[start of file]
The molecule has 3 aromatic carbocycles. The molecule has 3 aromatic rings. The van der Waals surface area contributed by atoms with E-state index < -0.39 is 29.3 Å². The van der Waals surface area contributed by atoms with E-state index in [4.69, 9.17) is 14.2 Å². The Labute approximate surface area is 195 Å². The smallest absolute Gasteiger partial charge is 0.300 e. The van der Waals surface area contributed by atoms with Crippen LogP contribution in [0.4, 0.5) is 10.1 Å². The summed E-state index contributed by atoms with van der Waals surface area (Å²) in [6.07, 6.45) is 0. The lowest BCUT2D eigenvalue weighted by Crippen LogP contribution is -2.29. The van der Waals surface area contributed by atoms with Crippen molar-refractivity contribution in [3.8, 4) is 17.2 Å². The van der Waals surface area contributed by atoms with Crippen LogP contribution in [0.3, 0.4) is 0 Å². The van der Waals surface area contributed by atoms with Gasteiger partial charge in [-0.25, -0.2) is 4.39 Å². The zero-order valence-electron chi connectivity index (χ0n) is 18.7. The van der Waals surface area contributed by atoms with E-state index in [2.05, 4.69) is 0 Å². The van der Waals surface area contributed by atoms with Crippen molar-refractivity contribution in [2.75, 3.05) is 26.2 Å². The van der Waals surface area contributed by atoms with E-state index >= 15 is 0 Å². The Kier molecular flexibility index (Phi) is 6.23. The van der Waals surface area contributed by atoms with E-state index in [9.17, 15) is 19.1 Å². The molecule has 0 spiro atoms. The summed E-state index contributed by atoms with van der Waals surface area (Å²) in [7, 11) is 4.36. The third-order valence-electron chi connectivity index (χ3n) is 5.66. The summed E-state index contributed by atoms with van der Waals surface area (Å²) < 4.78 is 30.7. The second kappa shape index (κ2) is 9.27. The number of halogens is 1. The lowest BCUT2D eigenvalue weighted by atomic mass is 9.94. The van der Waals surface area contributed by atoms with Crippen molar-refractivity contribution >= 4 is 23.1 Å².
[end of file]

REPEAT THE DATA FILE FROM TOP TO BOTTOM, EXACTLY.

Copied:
The molecule has 3 aromatic carbocycles. The molecule has 3 aromatic rings. The van der Waals surface area contributed by atoms with E-state index < -0.39 is 29.3 Å². The van der Waals surface area contributed by atoms with E-state index in [4.69, 9.17) is 14.2 Å². The Labute approximate surface area is 195 Å². The smallest absolute Gasteiger partial charge is 0.300 e. The van der Waals surface area contributed by atoms with Crippen LogP contribution in [0.4, 0.5) is 10.1 Å². The summed E-state index contributed by atoms with van der Waals surface area (Å²) in [6.07, 6.45) is 0. The lowest BCUT2D eigenvalue weighted by Crippen LogP contribution is -2.29. The van der Waals surface area contributed by atoms with Crippen molar-refractivity contribution in [3.8, 4) is 17.2 Å². The van der Waals surface area contributed by atoms with Crippen LogP contribution in [0.3, 0.4) is 0 Å². The van der Waals surface area contributed by atoms with Gasteiger partial charge in [-0.25, -0.2) is 4.39 Å². The zero-order valence-electron chi connectivity index (χ0n) is 18.7. The van der Waals surface area contributed by atoms with E-state index in [2.05, 4.69) is 0 Å². The van der Waals surface area contributed by atoms with Crippen molar-refractivity contribution in [2.75, 3.05) is 26.2 Å². The van der Waals surface area contributed by atoms with E-state index >= 15 is 0 Å². The Kier molecular flexibility index (Phi) is 6.23. The van der Waals surface area contributed by atoms with E-state index in [9.17, 15) is 19.1 Å². The molecule has 0 spiro atoms. The summed E-state index contributed by atoms with van der Waals surface area (Å²) in [7, 11) is 4.36. The third-order valence-electron chi connectivity index (χ3n) is 5.66. The summed E-state index contributed by atoms with van der Waals surface area (Å²) < 4.78 is 30.7. The second kappa shape index (κ2) is 9.27. The number of halogens is 1. The lowest BCUT2D eigenvalue weighted by atomic mass is 9.94. The van der Waals surface area contributed by atoms with Crippen molar-refractivity contribution >= 4 is 23.1 Å².